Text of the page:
Previously, I discussed the features which distinguish money from other goods (Money as a good), why you should view most money as a branded product, and how that affects the perspective you should take on central bank actions (Money as a product). I showed that it makes sense to talk about the best quantity of a particular money in the economy. Now I want to discuss one important process that affects what the best quantity of money is.
This process is called “monetary disequilibrium”, “excess cash balances mechanism” and probably some other things as well. The Keynesian concept of the “Paradox Of Thrift” is related, though less well developed. I will first describe the process informally. In later posts I will describe it more formally. My intent here is to give an intuitive explanation of the basics of monetary disequilibrium.
The real quantity of money that people would like to hold in equilibrium can change over time. Because prices are sticky this can have real effects in the economy. To see how, consider an economy initially at equilibrium with a fixed quantity of money and prices that adjust to changes only after some time (sticky prices). Some people in the economy decide they want to hold higher money balances than they had in the past:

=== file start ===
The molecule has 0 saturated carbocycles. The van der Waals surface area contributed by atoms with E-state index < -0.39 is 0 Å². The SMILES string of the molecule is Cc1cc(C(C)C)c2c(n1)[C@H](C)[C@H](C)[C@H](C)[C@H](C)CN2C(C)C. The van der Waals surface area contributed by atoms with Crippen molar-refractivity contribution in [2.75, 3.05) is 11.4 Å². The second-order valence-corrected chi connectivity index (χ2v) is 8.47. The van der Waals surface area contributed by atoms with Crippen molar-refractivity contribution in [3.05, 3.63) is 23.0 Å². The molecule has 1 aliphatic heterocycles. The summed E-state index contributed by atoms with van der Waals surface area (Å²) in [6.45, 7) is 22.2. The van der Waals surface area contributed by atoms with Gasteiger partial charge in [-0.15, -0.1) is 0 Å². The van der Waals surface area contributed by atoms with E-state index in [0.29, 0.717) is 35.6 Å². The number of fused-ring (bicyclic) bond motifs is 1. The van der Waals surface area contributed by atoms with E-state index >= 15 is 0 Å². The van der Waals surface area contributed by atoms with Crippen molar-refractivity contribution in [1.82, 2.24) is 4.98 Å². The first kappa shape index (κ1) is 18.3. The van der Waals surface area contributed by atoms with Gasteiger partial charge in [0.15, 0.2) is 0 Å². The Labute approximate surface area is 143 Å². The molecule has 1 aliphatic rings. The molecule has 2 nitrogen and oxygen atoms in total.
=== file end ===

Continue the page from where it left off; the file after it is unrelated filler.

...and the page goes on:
When people hold less money than they would like, they try to increase their holdings of money in two ways: 1) try to reduce their spending 2) try to increase their income. The quantity of money is fixed, so if one person holds a higher nominal quantity of money than before, all others must hold a lower quantity of money than before in aggregate. Prices are fixed, so this is also true for the real quantity of money. When one person reduces their spending, they reduce the income of all others in aggregate. Unless those others desire to hold less money than before, they now hold less money than they would like. Now those others also try to increase their money holdings by the same means. This is a vicious circle and aggregate spending and incomes decline. The circle ends when people no longer want to cut their their spending to achieve higher money balances.
There are two effects which determine how far this process proceeds. 1) The quantity that people want to hold is positively related to the quantity people expect to spend, so as people expect to spend less they will need to hold somewhat less money. 2) As people reduce their spending, those reductions become more painful, so will be more reluctant to trade off consumption for increased money balances.
This process reduces the real quantity of market transactions below it’s equilibrium level. The real quantity of market transactions can only return to normal when prices have adjusted to the new equilibrium, so that people can hold higher real money balances given the fixed nominal quantity of money.
This is the foundational insight of money-based macroeconomics. For some reason this process is not explained in introductory macroeconomics classes, nor commonly discussed by mainstream macro-economists. I believe understanding this logic is critical for understanding the effect of money in the economy and for understanding macroeconomic fluctuations.